I was reminded recently of an interesting article from the June 1995 issue of Wired magazine. I subscribed to Wired back then: this was during the early days of the internet, while the 1990s tech bubble was inflating like gangbusters. The article is “The Curse of Xanadu“, by Gary Wolf.

It was the most radical computer dream of the hacker era. Ted Nelson’s Xanadu project was supposed to be the universal, democratic hypertext library that would help human life evolve into an entirely new form. Instead, it sucked Nelson and his intrepid band of true believers into what became the longest-running vaporware project in the history of computing – a 30-year saga of rabid prototyping and heart-slashing despair. The amazing epic tragedy.

The article begins with a brief description of the mind behind Xanadu, Ted Nelson. He is described as a very smart man with many ideas, but who has difficulty finishing his projects. Later in the article, we learn that Nelson has an extreme case of Attention Deficit Disorder.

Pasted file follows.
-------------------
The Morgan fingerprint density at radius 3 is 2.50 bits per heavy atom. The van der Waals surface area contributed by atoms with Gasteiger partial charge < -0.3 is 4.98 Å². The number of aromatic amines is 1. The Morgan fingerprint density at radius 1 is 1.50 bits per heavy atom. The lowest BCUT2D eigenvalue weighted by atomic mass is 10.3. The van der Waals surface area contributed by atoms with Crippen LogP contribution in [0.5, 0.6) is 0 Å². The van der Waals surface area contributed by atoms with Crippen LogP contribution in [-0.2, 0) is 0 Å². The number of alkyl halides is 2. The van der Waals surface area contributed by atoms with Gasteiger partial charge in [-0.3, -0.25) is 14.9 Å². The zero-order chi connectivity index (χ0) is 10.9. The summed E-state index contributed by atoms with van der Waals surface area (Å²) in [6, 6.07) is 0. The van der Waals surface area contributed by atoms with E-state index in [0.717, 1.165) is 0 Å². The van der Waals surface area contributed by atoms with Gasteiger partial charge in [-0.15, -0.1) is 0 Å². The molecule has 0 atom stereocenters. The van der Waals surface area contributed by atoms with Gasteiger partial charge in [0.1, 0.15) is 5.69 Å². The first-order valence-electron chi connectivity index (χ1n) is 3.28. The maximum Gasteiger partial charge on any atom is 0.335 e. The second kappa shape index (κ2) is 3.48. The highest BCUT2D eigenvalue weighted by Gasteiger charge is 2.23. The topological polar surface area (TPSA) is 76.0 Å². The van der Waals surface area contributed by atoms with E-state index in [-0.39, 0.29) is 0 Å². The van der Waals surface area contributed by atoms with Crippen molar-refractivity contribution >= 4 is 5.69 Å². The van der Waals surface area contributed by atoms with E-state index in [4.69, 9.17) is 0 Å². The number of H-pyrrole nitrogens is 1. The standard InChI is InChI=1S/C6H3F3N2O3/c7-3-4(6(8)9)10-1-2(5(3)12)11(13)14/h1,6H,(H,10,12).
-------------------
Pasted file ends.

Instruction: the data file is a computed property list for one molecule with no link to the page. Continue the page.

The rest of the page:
The article then goes on to describe the goals of the Xanada project, which Nelson began working on in 1965:

Xanadu was meant to be a universal library, a worldwide hypertext publishing tool, a system to resolve copyright disputes, and a meritocratic forum for discussion and debate. By putting all information within reach of all people, Xanadu was meant to eliminate scientific ignorance and cure political misunderstandings. And, on the very hackerish assumption that global catastrophes are caused by ignorance, stupidity, and communication failures, Xanadu was supposed to save the world.